Our education program includes primary, secondary, and post-secondary departments. Our philosophy is to work with children until they are employable in the bustling Kenyan economy. In Kenya this means one to four years of post-secondary education.
Children joining our program are normally in primary school (classes 2, 3 or 4). Our philosophy at this level (K – 8) is to work with private schools. In 2009, Kenya implemented free universal primary education, however did not provide sufficient funding for public schools to implement that mandate. As a result, primary public schools in Kenya tend to be overcrowded and under-resourced. We work with a small number of private schools that have a track record of delivering strong academic performance as measured by the Kenya Comprehensive Primary Exam (KCPE) taken by students in 8th grade.
Our students attend one of our three focus primary schools, Nelson Mandela Academy, Ngando Preparatory or Jagiet Academy which are day schools geographically dispersed in the Dagoretti slum. A very small number of children whose home situations become especially challenging are sent to a primary-level boarding school called GSU.
The KCPE is a 500-point exam. Students who score 200 points or higher earn the right to attend secondary school in our program. Those with lower scores are given the opportunity to attend trade schools.
Secondary (High) Schools
Most students in our program attend a single gender boarding school for grades 9 – 12. It is extremely competitive to gain admission to high school in Kenya as there are not enough spots for all qualified students. As a result, we have less flexibility on the high schools our students attend although we attempt to focus on a few schools in the greater Nairobi area.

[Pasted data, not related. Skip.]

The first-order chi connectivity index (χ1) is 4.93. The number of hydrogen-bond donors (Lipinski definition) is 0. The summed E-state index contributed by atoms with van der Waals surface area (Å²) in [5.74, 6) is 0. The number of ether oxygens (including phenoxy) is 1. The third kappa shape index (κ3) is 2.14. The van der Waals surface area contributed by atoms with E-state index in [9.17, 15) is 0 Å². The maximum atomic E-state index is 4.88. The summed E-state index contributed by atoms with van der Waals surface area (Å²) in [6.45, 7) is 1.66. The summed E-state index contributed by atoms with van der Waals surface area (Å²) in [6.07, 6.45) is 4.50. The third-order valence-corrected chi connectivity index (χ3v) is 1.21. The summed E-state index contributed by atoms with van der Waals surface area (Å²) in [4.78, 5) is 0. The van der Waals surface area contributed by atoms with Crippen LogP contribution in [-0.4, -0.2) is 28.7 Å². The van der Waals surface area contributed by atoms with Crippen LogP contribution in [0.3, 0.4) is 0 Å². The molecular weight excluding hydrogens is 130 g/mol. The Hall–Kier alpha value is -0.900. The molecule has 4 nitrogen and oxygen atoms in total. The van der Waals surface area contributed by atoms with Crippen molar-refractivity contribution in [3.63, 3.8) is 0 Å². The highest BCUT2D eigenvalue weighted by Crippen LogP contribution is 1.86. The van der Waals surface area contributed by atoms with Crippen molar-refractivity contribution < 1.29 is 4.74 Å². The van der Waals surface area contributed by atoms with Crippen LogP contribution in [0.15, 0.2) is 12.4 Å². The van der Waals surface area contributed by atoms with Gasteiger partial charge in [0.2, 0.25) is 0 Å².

Our philosophy at the high school level is to send students to public high schools, which are sponsored by various levels of Kenya’s government, most likely to provide the kind of education that assures admission to a college or university. Government schools are further divided into quality tiers, ranging from (the highest) national, then provincial, followed by district which is the lowest of the three. We are proud to have several students in national high schools, such as Ngara Girls High School or Dagoretti High School. Provincial high schools, like Mirithu Girls Secondary School and Parklands Boys School while a step down from national schools academically, provide a good education. District high schools, such as Kibiru Girls Secondary School, provide the lowest level of government-sponsored high school education, but are still well-respected. Most of our students currently attend provincial and district secondary schools.
When a student’s performance precludes them from admission to a government high school, we send them to private high schools, such as Stephjoy or St. Tito High School (for girls) or Muguga Academy (for boys). These schools can provide a very good educational experience but are more expensive.
When a student earns a very low score on the KCPE we send them to trade school. In trade school, boys can learn to become a mechanic, carpenter or plumber. Girls learn to become a seamstress or hairdresser.
When students finish high school, we ask them to decide whether they choose to enroll in the post-secondary program. By enrolling in the post-secondary program, they commit to certain activities and in return receive ongoing support from their sponsor for additional education.
Here are some of the benefits of the post-secondary program:
- Computer training and certification: Students enroll in a computer skills certification program that culminates in a certificate. Most high school graduates have had some exposure to computers but being able to work on computers is a requirement for workers in most industries in Kenya. The three month certificate program is a solid start toward computer literacy for our graduates.
- Career counseling and training: Students participate in seminars on communications skills, resume writing and career options.
- Scholarship opportunity: Students develop a proposal for the type of post-secondary program they would like to attend. They visit schools and apply. They receive their final grades in April and then are ready to finalize applications to the post-secondary program of their choice. By the end of May, students prepare to present their plan to the Scholarship Committee. Once the Scholarship Committee has endorsed their plan, we communicate it to sponsors.Most high school graduates attend a one-to-two year program designed to lead to a job.